LSAT Logical Fallacies From Last Night’s VP Debate
- Oct 13, 2012
- LSAT, Politics
The current presidential campaign has been rife with material for fact-checkers, comedians, and informal logicians, and last night’s vice presidential debate was no exception. Congressman Paul Ryan prepared for the debate by getting jacked, while Vice President Joe Biden underwent emergency surgery to make his smile even bigger. While pundits on the left argue that Biden clearly won on the issues, the right claims that his demeanor was rude and condescending, which voters will hold against him and President Obama.
Rather than focus on who actually won the debate (who cares?!) we should instead be discussing all of the awesome and ridiculous statements made by each candidate. While the debate was full of non-logical fallacies, such as extreme hyperbole (Congressman Ryan claiming that we are “watching on our TV screens…the unraveling of the Obama foreign policy”) and just plain falsehood (VP Biden stating that the intelligence community “had no knowledge” that the U.S. Consulate in Benghazi had not requested additional security), there were also plenty of logical fallacies. Since these are particularly important for us as LSAT students, let’s go over a few of them:
VP Debate LSAT Logical Fallacy #1: Temporal
One of the more memorable moments of the debate was when Vice President Biden, in a comment reminiscent of the 1988 VP debate, repeated the “You sir, are no Jack Kennedy” remark, though not in those exact words. The comment followed Congressman Ryan committing a clear temporal fallacy when he claimed that because both Presidents Kennedy and Reagan had successfully cut taxes to boost economic growth in the past, Romney would also be able to successfully cut taxes to boost economic growth in the future. Vice President Biden may just as well have said, “A flaw in your argument, sir, is that you fail to recognize that just because a particular action had a one outcome in the past, that does not necessarily indicate that a similar situation would have the same outcome in the future.”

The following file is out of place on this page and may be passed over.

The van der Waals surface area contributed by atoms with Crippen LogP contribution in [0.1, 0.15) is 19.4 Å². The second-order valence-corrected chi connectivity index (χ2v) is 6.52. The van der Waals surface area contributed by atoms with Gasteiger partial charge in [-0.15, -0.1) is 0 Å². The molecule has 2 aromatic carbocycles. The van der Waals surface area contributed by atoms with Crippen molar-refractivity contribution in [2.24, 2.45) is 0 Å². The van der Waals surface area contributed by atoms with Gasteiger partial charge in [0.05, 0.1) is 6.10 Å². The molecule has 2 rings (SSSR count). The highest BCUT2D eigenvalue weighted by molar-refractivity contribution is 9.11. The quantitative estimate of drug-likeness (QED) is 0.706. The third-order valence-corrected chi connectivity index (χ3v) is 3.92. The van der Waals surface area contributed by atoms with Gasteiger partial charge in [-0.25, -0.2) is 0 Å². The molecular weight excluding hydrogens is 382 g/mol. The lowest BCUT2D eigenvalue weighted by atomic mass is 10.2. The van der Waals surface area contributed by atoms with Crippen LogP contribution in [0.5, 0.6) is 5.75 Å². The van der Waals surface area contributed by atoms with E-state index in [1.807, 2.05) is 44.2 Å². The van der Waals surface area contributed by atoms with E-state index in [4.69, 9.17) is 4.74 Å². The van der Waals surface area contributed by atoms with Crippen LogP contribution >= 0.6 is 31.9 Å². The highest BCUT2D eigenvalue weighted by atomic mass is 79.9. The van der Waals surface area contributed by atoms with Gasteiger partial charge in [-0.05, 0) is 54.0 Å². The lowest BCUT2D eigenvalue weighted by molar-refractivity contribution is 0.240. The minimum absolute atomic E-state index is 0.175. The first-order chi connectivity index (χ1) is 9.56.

Guess it didn’t have the same ring to it.
VP Debate Logical Fallacy #2: Ad Hominem
Ad Hominem is a big one in American politics and was alive and well in last night’s debate. Perhaps the best example came from Vice President Biden who, when asked to respond to his adversary’s specific arguments, repeatedly made the claim that “my friend here thinks that 30 percent of Americans are takers.” While this may be good politics, it is definitely not good logic.
VP Debate Logical Fallacy #3: Sampling
Sampling was undoubtedly the most prevalent LSAT logical fallacy last night, and it fit in very well alongside the hyperbole, falsehoods, and general ‘malarkey’. Each side consistently threw statistics at each other—a billion dollars in spending here, a trillion dollars in tax cuts there—in such a manner that even the most sophisticated economist would have been baffled. The debate was so full of sampling fallacies that listing them all would fill another ten pages, though I will say that Congressman Ryan provided what may have been the best example when he stated that “6 studies” (several of them by conservative think tanks) show that Governor Romney’s tax plan would boost the economy without hurting the middle class. I’m pretty sure that research centers funded by conservative interest groups can be safely considered ‘biased’.
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